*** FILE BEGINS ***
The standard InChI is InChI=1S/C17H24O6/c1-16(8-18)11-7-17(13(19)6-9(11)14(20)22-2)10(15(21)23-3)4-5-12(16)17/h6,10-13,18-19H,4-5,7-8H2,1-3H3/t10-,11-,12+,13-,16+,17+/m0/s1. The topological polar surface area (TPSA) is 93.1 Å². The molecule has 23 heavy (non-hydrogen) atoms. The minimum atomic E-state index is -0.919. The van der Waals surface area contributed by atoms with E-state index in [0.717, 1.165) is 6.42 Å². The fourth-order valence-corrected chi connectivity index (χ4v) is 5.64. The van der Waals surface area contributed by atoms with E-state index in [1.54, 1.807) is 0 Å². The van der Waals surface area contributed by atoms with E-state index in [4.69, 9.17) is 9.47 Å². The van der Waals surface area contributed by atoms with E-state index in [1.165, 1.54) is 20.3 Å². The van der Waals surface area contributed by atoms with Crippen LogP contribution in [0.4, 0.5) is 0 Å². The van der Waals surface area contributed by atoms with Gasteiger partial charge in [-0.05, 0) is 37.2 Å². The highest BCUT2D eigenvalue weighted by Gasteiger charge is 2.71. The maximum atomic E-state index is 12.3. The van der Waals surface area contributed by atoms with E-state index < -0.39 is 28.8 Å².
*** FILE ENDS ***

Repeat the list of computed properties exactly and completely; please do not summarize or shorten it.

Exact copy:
The standard InChI is InChI=1S/C17H24O6/c1-16(8-18)11-7-17(13(19)6-9(11)14(20)22-2)10(15(21)23-3)4-5-12(16)17/h6,10-13,18-19H,4-5,7-8H2,1-3H3/t10-,11-,12+,13-,16+,17+/m0/s1. The topological polar surface area (TPSA) is 93.1 Å². The molecule has 23 heavy (non-hydrogen) atoms. The minimum atomic E-state index is -0.919. The van der Waals surface area contributed by atoms with E-state index in [0.717, 1.165) is 6.42 Å². The fourth-order valence-corrected chi connectivity index (χ4v) is 5.64. The van der Waals surface area contributed by atoms with E-state index in [1.54, 1.807) is 0 Å². The van der Waals surface area contributed by atoms with E-state index in [4.69, 9.17) is 9.47 Å². The van der Waals surface area contributed by atoms with E-state index in [1.165, 1.54) is 20.3 Å². The van der Waals surface area contributed by atoms with Crippen LogP contribution in [0.4, 0.5) is 0 Å². The van der Waals surface area contributed by atoms with Gasteiger partial charge in [-0.05, 0) is 37.2 Å². The highest BCUT2D eigenvalue weighted by Gasteiger charge is 2.71. The maximum atomic E-state index is 12.3. The van der Waals surface area contributed by atoms with E-state index < -0.39 is 28.8 Å².